Health Minister Jonathan Coleman has refused to apologise for calling the Southern District Health Board's urology department "toxic", despite complaints from doctors.
The DHB is embroiled in controversy over excessive waiting times for prostate cancer checks and pressures on cardiac services and intensive care beds.
Mr Coleman told Checkpoint on Friday the DHB received adequate funding, but described its urology department as "toxic".
Dunedin Hospital surgeons yesterday demanded that he apologise for the remark, saying the comment was inappropriate.
But at Question Time in Parliament today, Mr Coleman defended his remarks, saying he used the word 'toxic' because "that's how matters have been described to me".
He added that the reason he had to put a commissioner into the Southern District Health Board was because it had been called a "cot case".
DHB chief executive Chris Fleming said its urology service faced major challenges, but he did not say it was toxic.
"I told Doctor Coleman that there were challenges within the urology service, I'm aware that there are challenges both internally within the service and between management and clinicians, and we need to address it."
Southern DHB issues 'won't be quick fixes'
Mr Fleming today emailed all staff, responding in detail to the past weeks' claims about pressures and failings at the deeply indebted DHB.
In his email, Mr Fleming conceded that the DHB, which was formed about a decade ago from a merger of the Otago and Southland DHBs, had "failed to take actions to address many significant issues".
"And we now find ourselves in the position of having huge challenges which at times can seem insurmountable".
He said the picture was not completely negative, but the issues had not surfaced overnight and "they won't necessarily be quick fixes to address".
The DHB was "absolutely committed" to addressing the challenges, he said.
Mr Fleming said on the surface - measured by standardised intervention rates - access to surgery at the DHB appeared reasonable.
"We excel in some areas and we are falling behind in others.
"Presently access is variable with the former Otago and Southland DHB catchments having different levels of access (in some services Otago has better access and others Southland)."
But he said the DHB must do more to ensure that wherever people lived, they received fair access.
Mr Fleming said increasing theatre space was crucial, but the DHB was limited by the number of physical theatres it had to operate in. He said it was addressing this by adding an acute Sunday list to alleviate pressure during the week.
Surgeries have also been taking place at Mercy Private Hospital on an opportunistic basis, and the DHB was in discussions about how to make greater use of that under changes at that facility.
Mr Fleming said statements had been made in the media that the DHB has employed surgeons and not necessarily provided them with adequate theatre time to allow them to operate on patients.
"Unfortunately this is indeed the case in some services. This goes back over many years and I am at a loss to understand how this practice has been allowed to occur."
He said unfortunately the same things had occurred elsewhere, including the employment of extra medical specialists without matching it with other extra "matched" staffing, such as nurse specialist roles.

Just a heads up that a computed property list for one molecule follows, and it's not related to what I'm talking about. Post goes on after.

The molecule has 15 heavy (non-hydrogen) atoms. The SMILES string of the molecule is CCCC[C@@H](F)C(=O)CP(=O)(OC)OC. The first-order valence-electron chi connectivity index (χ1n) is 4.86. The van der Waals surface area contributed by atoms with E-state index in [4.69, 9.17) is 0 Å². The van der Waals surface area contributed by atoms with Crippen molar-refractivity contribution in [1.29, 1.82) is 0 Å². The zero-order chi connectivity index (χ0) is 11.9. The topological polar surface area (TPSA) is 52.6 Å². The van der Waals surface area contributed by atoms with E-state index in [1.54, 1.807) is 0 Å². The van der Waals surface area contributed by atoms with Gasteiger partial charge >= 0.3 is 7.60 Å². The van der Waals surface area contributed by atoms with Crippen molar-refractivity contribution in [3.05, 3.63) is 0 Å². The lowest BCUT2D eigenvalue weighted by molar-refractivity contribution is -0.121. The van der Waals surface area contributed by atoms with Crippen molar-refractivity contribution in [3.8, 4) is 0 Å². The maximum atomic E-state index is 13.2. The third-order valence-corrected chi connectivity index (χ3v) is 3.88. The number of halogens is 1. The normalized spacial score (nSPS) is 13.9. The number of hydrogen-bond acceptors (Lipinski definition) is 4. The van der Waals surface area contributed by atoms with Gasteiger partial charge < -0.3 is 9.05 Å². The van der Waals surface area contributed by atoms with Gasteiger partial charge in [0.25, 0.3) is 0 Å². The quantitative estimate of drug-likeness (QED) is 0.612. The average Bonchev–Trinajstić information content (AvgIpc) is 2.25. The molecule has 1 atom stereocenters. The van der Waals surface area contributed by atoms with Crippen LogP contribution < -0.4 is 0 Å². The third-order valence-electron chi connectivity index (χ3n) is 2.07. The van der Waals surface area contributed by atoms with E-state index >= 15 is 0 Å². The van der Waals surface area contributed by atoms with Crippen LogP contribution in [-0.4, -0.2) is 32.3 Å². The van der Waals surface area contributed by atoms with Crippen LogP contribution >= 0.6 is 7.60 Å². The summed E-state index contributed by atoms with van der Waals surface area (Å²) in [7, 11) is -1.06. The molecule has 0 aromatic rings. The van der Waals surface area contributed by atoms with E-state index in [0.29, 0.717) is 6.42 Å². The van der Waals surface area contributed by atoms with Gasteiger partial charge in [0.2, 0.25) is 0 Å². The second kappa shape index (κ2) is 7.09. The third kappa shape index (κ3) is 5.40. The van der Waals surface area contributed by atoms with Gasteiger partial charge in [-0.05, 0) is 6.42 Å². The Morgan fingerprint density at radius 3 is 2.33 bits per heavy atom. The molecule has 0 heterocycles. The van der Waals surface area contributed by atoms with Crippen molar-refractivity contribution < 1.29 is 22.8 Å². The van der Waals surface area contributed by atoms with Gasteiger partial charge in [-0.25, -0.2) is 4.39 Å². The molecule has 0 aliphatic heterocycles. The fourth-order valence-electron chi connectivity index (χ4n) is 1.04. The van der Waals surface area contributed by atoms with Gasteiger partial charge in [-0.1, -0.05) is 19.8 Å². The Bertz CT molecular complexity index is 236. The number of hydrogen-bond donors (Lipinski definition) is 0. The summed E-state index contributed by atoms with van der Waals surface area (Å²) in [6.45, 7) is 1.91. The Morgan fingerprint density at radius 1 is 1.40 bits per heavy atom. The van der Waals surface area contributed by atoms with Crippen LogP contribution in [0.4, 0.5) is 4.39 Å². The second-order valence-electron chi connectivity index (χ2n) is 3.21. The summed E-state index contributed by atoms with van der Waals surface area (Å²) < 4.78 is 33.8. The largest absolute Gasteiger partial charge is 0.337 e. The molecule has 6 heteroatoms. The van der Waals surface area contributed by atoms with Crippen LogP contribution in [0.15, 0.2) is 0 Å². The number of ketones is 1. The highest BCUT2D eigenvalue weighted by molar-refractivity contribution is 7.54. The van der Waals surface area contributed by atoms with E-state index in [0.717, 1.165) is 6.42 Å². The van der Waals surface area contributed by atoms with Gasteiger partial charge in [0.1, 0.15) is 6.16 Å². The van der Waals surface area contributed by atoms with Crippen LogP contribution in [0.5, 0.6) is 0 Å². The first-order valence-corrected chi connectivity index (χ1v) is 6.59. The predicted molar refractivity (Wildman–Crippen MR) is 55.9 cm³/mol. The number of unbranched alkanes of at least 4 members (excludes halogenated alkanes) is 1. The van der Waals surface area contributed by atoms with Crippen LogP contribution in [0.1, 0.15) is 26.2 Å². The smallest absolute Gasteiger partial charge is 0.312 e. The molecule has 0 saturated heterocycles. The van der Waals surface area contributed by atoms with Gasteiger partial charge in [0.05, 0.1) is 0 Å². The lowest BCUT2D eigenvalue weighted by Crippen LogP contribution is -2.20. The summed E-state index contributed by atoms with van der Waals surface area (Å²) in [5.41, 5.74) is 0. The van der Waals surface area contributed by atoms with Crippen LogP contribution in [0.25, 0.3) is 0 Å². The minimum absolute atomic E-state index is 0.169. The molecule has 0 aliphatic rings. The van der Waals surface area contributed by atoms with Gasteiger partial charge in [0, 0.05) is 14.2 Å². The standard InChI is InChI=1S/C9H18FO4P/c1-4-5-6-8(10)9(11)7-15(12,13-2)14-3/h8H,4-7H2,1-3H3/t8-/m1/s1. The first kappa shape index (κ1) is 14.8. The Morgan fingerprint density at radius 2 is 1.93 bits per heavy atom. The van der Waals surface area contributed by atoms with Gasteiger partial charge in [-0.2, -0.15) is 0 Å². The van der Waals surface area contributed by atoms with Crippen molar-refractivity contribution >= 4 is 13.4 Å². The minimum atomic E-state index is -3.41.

Urology, Cardiac surgery and ICU beds
Mr Fleming acknowledged there were major issues, adding: "The service is largely operating as two separate services between Dunedin and Invercargill, processes and practices across the service are variable, and there is concern as to whether we have invested adequately in the service in recent years.
"Overall, intervention rates in urology indicate that we are providing this service at around the national intervention rate levels. However, there are significant numbers of patient referrals we have accepted and are failing to see within the expected timeframes.
"There are also a number of patients awaiting significant surgical procedures for whom we are falling short of meeting their expectations."
He said the DHB was committed to sharing the results of an external review into its urology services when it was available, but offered no timeframe.
Mr Fleming said intervention rates for cardiac surgery were "amongst the highest... in the country", but added that access to intensive care beds was the single biggest limiting factor for these rates.
He said there were eight ICU and eight HDU beds today and they had approved adding an extra ICU bed from Tuesday to Sunday to support more cardiac surgery.
"This extra bed will open just as soon as we are able to appoint the additional nursing staff signed off."
Mr Fleming said there was no evidence to support the suggestion made by some media that patients were dying because their cardiac surgery was delayed by constraint in ICU beds.
"I do however acknowledge that the delays for elective surgery have resulted in some patients needing to be treated acutely, which is unacceptable."
He said bed pressure had been intense over the past couple of months and this was expected to continue for the next few weeks until winter pressures eased. Work was under way to encourage primary care to improve access there as "there are too many people accessing [hospital] emergency department services instead of primary care".
A Medical Assessment Unit was also expected to be open this month but had been delayed by "the recruiting of resources to staff it". It was now scheduled to open from 4 September.